After Second Lady Karen Pence accepted a job working at a school that rejects LGBTQ students and staff, equal rights activists had a lot to say — and criticize — about the matter. But on Thursday, Vice President Mike Pence defended his wife Karen's job, saying critics were simply attacking religious education.
"We’re used to the criticism," he told Lauren Ashburn of Eternal Word Television Network, a Catholic news outlet, in an interview. "But … to see major news organizations attacking Christian education is deeply offensive to us." Pence argued that the country has a "rich tradition" of Christian and other religious education. "We celebrate it," he said. "The freedom of religion is enshrined in the Constitution of the United States."
He added, "We’ll let the critics roll off our back. But this criticism of Christian education should stop."
Pence decrying an attack on Christianity and Christian values isn't exactly new. Both Pences are evangelical Christians, and the vice president frequently describes himself as "a Christian, a conservative and a Republican, in that order," and has long been an opponent of LGBTQ rights. "The Christian faith is under siege," he said during a speech in 2017. "Throughout the world, no people of faith today face greater hostility or hatred than followers of Christ."
HuffPost reported earlier this week that Karen had agreed to begin working as a part-time art teacher at a K-8 facility called Immanuel Christian School in Springfield, Virginia. The controversy arose over the school's employment and enrollment policies, which require staff and students to conduct themselves according to Christian values.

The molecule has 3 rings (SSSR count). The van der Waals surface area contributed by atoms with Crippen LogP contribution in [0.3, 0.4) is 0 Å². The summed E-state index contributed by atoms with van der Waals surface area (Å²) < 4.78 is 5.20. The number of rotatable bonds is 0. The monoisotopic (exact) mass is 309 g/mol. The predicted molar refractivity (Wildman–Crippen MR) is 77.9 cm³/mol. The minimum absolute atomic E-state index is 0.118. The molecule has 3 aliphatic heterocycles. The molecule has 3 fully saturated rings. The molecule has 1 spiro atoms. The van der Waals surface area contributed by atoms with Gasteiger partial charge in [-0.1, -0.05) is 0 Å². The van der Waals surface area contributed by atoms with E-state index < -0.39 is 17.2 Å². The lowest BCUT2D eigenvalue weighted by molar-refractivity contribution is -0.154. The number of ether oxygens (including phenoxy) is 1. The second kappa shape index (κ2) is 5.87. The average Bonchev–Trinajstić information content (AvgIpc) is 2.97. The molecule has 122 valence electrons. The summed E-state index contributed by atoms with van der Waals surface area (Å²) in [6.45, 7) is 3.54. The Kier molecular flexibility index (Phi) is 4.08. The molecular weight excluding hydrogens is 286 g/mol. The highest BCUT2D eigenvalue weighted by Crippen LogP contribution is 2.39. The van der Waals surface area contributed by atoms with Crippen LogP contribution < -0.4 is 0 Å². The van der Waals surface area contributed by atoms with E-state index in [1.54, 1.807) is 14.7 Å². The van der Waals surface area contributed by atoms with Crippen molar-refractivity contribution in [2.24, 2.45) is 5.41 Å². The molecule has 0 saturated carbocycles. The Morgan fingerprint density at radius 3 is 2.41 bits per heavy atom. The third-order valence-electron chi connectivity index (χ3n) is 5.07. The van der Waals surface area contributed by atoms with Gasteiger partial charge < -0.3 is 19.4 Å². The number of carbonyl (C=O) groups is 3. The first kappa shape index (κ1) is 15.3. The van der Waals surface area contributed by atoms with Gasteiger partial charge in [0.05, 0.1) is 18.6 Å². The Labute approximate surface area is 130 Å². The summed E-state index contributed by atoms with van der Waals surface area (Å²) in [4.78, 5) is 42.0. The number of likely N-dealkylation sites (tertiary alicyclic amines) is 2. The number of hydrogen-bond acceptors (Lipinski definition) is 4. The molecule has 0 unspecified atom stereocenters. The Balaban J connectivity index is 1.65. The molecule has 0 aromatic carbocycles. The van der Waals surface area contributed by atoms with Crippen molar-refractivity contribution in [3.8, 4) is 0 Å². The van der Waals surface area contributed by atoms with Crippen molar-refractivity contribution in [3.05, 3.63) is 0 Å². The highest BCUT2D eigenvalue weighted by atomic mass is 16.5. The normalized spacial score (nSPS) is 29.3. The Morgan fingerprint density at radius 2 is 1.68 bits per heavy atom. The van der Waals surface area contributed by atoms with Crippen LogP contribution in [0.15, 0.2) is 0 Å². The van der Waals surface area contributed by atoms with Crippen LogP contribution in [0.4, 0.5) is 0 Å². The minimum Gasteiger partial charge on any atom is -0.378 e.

According to the school's parental agreement, posted online, the administration has "sole discretion to refuse admission ... or to discontinue enrollment" to students found "supporting, or condoning sexual immorality, homosexual activity or bi-sexual activity, promoting such practices, or being unable to support the moral principles of the school."
Similarly, a 2018 employment application requires prospective staff to pledge to "maintain a lifestyle based on biblical standards of moral conduct," barring extramarital or premarital heterosexual sex, any homosexual sex, transgender identity, polygamy, and the use of pornography, as well as engaging in sexual abuse or harassment.
Since the news broke on Tuesday, LGBTQ rights activists have been strongly condemning the statement Karen's new job appears to make to LGBTQ communities in America. "The Pences never seem to miss an opportunity to show their public service only extends to some," tweeted the Human Rights Campaign, the nation's largest LGBTQ advocacy organization.
The Trevor Project, an organization dedicated to providing crisis intervention support for LGBTQ youth, clapped back with a donation that also served as a jab at the Second Family. They sent 100 copies of A Day in the Life of Marlon Bundo, a picture book produced by Last Week Tonight With John Oliver earlier this year that follows the activities of a sprightly gay version of the Pences' rabbit.
"We know that lesbian, gay, and bisexual youth from rejecting families are more than eight times more likely to attempt suicide than their straight peers," Amit Paley, executive director and CEO of the Trevor Project, told The Hill. "We hope Immanuel Christian School will adopt policies of inclusion for LGBTQ young people that make them feel safe, accepted, and loved."